A community for students.
Here's the question you clicked on:
 0 viewing
.Sam.
 3 years ago
Weird phenomenon
.Sam.
 3 years ago
Weird phenomenon

This Question is Closed

.Sam.
 3 years ago
Best ResponseYou've already chosen the best response.1I was wondering, "if" you are the size of human, and you see an ant moving very quickly, and you are about to smash the ant using your hand. From the ant's view, Is it true that the ant look at your hand is slower? Another example , Let say you are human sized, a very tall skyscraper is falling and you are watching it fall, the skyscraper falls very slowly right? And let say you use a toy skyscraper and make it fall, it falls very quickly. My conclusion is when an object is larger than 'us' (planets), we view the planets "ages" slower than us (maybe because of the size or the mass difference), likewise, let's say you're the size of a planet, you will observe the humans in earth were like 'fastfoward' Note: In my opinion, When the mass of an object is larger or bigger, you slows down your "own" time. But this is just my suggestion and I know that time can't be slowed down, but when comparing with different object sizes or masses, maybe it will.

ujjwal
 3 years ago
Best ResponseYou've already chosen the best response.0I totally disagree. speed is never dependent on time.dw:1339229314104:dw In the given diagram, both bodies will accelerate equally under the action of gravity irrespective of their masses. they will have same instantaneous velocities which will be independent of their masses.

ujjwal
 3 years ago
Best ResponseYou've already chosen the best response.0oops! i meant speed is not dependent on mass.

anonymous
 3 years ago
Best ResponseYou've already chosen the best response.0It can be dependent on how mass is distributed. Imagine two uniform rods, one long and one short. They are kept upright on a surface and released. If there is enough friction, they will rotate about their points of contact with the surface. The shorter one will fall faster than the longer one.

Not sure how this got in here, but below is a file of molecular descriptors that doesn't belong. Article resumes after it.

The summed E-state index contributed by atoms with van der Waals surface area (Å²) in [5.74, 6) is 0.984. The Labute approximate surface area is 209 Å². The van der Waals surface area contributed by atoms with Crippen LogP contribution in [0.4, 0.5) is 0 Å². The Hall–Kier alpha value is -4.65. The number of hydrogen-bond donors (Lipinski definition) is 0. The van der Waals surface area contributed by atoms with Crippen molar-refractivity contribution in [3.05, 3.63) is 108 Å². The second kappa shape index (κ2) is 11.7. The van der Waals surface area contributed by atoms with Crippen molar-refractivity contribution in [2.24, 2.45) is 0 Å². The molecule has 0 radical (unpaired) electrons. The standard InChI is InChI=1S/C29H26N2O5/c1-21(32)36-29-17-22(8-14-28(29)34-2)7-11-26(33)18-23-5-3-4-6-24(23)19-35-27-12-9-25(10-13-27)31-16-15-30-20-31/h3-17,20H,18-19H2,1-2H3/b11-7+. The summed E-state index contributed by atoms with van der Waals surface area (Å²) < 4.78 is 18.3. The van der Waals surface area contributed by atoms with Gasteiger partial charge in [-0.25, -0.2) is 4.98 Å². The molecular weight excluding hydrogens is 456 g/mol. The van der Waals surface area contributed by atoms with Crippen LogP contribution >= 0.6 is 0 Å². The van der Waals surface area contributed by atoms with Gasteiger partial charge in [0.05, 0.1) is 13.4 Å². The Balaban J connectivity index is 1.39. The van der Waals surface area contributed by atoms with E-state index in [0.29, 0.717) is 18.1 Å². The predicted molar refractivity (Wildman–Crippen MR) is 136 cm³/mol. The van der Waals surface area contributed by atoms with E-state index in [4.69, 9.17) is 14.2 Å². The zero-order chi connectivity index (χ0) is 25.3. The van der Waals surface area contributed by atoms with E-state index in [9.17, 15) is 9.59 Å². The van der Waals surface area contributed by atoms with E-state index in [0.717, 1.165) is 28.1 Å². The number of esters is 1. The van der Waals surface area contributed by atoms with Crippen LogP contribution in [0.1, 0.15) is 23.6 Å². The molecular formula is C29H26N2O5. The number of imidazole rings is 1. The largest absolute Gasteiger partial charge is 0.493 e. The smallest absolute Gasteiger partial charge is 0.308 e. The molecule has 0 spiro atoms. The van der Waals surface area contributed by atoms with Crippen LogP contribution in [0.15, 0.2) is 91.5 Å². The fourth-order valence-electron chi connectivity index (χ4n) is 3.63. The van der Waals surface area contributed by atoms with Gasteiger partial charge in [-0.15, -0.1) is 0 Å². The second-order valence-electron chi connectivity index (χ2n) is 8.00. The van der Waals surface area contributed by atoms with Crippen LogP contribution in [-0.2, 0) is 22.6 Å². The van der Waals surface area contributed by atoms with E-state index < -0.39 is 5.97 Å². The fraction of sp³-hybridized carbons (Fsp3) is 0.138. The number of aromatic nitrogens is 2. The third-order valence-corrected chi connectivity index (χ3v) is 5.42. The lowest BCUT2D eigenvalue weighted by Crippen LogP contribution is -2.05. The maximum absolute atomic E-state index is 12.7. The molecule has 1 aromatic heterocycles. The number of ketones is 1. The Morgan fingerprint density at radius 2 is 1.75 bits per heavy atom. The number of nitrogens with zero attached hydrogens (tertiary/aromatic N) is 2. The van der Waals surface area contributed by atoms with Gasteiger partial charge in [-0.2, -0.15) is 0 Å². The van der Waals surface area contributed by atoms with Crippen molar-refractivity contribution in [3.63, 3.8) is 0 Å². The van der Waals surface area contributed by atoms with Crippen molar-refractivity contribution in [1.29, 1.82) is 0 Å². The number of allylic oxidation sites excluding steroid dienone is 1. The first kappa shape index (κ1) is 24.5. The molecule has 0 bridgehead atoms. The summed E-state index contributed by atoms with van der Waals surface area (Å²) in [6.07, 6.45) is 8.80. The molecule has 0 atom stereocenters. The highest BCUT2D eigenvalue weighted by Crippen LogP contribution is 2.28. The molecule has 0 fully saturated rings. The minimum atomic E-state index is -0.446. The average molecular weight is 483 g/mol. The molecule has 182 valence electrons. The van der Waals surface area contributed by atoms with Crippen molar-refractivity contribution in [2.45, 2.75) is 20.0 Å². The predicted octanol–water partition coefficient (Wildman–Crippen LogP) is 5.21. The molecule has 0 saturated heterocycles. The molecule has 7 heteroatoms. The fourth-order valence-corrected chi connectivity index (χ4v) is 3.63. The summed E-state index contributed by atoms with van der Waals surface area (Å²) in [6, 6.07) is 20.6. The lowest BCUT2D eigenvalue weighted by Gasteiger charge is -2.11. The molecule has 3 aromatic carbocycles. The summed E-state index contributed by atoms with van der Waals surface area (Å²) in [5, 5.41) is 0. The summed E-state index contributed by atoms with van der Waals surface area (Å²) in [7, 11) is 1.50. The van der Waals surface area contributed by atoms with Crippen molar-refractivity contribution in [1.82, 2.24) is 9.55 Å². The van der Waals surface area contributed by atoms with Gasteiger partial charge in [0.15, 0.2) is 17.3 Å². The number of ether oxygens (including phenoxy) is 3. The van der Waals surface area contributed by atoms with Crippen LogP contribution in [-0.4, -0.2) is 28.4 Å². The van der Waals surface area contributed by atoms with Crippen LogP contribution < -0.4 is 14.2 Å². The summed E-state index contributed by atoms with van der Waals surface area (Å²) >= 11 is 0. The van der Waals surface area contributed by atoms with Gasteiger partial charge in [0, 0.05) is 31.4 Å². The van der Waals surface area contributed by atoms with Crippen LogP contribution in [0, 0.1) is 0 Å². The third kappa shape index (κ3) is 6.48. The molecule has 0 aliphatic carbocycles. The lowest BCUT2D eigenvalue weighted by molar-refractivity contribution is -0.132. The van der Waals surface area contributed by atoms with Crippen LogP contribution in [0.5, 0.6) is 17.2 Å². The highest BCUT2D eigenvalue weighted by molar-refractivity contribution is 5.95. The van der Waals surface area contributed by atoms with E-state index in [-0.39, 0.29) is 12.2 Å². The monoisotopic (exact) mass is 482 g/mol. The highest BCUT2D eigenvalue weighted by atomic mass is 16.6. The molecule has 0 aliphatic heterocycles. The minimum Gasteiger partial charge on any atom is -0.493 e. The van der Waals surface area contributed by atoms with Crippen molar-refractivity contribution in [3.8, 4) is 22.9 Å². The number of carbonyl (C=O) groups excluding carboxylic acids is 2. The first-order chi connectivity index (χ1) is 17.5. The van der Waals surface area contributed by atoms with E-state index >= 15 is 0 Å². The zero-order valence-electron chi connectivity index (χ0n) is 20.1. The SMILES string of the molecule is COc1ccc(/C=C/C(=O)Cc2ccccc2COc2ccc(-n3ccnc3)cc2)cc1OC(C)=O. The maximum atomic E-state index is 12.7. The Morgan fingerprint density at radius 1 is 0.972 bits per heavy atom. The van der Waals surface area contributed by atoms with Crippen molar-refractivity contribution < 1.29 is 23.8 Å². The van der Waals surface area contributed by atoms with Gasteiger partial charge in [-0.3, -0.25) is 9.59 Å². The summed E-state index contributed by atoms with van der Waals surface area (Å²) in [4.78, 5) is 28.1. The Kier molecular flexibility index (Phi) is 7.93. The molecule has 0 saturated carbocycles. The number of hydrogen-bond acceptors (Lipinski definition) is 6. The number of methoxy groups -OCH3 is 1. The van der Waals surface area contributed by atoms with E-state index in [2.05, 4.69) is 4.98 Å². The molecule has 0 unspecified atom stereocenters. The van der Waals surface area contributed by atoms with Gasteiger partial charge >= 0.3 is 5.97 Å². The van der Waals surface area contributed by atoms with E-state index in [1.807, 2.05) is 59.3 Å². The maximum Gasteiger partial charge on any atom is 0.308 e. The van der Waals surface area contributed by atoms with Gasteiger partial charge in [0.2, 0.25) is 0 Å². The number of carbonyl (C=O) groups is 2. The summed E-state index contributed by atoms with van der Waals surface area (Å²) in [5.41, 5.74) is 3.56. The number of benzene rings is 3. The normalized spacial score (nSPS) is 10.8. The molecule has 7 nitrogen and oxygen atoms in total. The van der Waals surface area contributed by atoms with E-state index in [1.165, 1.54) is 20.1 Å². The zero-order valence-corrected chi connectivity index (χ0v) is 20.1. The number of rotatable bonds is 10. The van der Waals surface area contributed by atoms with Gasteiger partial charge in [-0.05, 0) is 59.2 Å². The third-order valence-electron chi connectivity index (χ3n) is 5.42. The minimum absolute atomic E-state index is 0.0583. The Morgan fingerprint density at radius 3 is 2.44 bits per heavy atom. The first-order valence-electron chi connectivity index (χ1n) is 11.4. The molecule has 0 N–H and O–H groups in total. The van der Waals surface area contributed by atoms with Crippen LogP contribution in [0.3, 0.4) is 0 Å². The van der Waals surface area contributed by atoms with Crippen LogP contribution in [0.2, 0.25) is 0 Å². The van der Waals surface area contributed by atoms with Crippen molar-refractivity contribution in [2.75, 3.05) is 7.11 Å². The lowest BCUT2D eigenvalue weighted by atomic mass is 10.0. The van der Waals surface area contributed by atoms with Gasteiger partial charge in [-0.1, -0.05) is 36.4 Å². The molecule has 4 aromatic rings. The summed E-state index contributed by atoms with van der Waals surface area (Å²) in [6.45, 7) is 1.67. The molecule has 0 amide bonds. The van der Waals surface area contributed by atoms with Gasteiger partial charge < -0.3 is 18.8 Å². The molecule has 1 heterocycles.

.Sam.
 3 years ago
Best ResponseYou've already chosen the best response.1@ujjwal But what about example 2?

ujjwal
 3 years ago
Best ResponseYou've already chosen the best response.0It would be wrong to say speed is dependent on mass. we don't have any such relation between mass and speed. Both tall as well as small sky scraper will fall at the same rate (or accelerate at same rate, since they will be acted upon by gravity) . Its just that the taller skyscraper will take more time to reach ground since it has to cover more distance to reach the surface ( or ground).

.Sam.
 3 years ago
Best ResponseYou've already chosen the best response.1Based on Einstein's special and general theories of relativity,he state that, relative to a given observer, time passes more slowly for bodies moving quickly relative to that observer,if we compare planets and us, the planets move relatively faster than us, the planet's clock could be slowed down.

UnkleRhaukus
 3 years ago
Best ResponseYou've already chosen the best response.0the hand will appear to move faster than the ant can comprehend the hand will see the ant move in "slow motion"

anonymous
 3 years ago
Best ResponseYou've already chosen the best response.0this is true..larger masses slows down time around it

ujjwal
 3 years ago
Best ResponseYou've already chosen the best response.0@goutham1995 but is it observable in case of skyscrapers?

anonymous
 3 years ago
Best ResponseYou've already chosen the best response.0It's more a psychological feature of perspective than any different laws of physics.

anonymous
 3 years ago
Best ResponseYou've already chosen the best response.0I'm not an expert on the perceptions of insects in your smashingtheant example, but I imagine that for creatures with faster transmission of neural signals, external events appear slower by comparison. If you've ever experienced the sensation of time slowing down when you in a very excited state, you'll know what I mean. I believe the effect is called "lentation." [n.b. looking up "lentation" on the Internet will pull up a lot of wacky voodoo stuff, so perhaps use the more scientific, "tachypyschia."]

anonymous
 3 years ago
Best ResponseYou've already chosen the best response.0@ujjwal  i guess so..it works with pyramids in egypt...

Mani_Jha
 3 years ago
Best ResponseYou've already chosen the best response.0I think larger objects tend to 'apparently' fall slower because, having a large surface area, they experience more air resistance. In the real world, acceleration of a falling body will be: a=ga' a' is the retardation due to air resistance. For the same reason, a larger object will tend to fall slower than a very small pebble. I don't think time can be slowed down without achieving the speed of light.
Ask your own question
Sign UpFind more explanations on OpenStudy
Your question is ready. Sign up for free to start getting answers.
spraguer
(Moderator)
5
→ View Detailed Profile
is replying to Can someone tell me what button the professor is hitting...
23
 Teamwork 19 Teammate
 Problem Solving 19 Hero
 Engagement 19 Mad Hatter
 You have blocked this person.
 ✔ You're a fan Checking fan status...
Thanks for being so helpful in mathematics. If you are getting quality help, make sure you spread the word about OpenStudy.